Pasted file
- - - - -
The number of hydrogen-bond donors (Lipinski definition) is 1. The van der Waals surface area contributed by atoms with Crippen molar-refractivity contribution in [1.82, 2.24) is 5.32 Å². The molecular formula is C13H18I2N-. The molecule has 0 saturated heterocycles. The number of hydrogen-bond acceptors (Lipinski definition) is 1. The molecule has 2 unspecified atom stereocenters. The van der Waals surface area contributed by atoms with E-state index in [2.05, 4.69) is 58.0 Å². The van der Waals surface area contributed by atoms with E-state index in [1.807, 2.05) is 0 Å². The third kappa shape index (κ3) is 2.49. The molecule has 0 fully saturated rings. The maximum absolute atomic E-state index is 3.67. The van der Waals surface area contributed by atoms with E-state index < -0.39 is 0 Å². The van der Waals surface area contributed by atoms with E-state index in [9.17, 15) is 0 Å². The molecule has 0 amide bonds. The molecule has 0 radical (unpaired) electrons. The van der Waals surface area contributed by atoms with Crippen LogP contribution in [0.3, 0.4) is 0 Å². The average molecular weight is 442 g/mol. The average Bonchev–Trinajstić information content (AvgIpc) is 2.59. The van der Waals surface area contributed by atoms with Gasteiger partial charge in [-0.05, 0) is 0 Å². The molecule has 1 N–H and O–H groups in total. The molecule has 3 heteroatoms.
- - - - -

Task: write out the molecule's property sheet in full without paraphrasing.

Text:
The number of hydrogen-bond donors (Lipinski definition) is 1. The van der Waals surface area contributed by atoms with Crippen molar-refractivity contribution in [1.82, 2.24) is 5.32 Å². The molecular formula is C13H18I2N-. The molecule has 0 saturated heterocycles. The number of hydrogen-bond acceptors (Lipinski definition) is 1. The molecule has 2 unspecified atom stereocenters. The van der Waals surface area contributed by atoms with E-state index in [2.05, 4.69) is 58.0 Å². The van der Waals surface area contributed by atoms with E-state index in [1.807, 2.05) is 0 Å². The third kappa shape index (κ3) is 2.49. The molecule has 0 fully saturated rings. The maximum absolute atomic E-state index is 3.67. The van der Waals surface area contributed by atoms with E-state index < -0.39 is 0 Å². The van der Waals surface area contributed by atoms with E-state index in [9.17, 15) is 0 Å². The molecule has 0 amide bonds. The molecule has 0 radical (unpaired) electrons. The van der Waals surface area contributed by atoms with Crippen LogP contribution in [0.3, 0.4) is 0 Å². The average molecular weight is 442 g/mol. The average Bonchev–Trinajstić information content (AvgIpc) is 2.59. The van der Waals surface area contributed by atoms with Gasteiger partial charge in [-0.05, 0) is 0 Å². The molecule has 1 N–H and O–H groups in total. The molecule has 3 heteroatoms.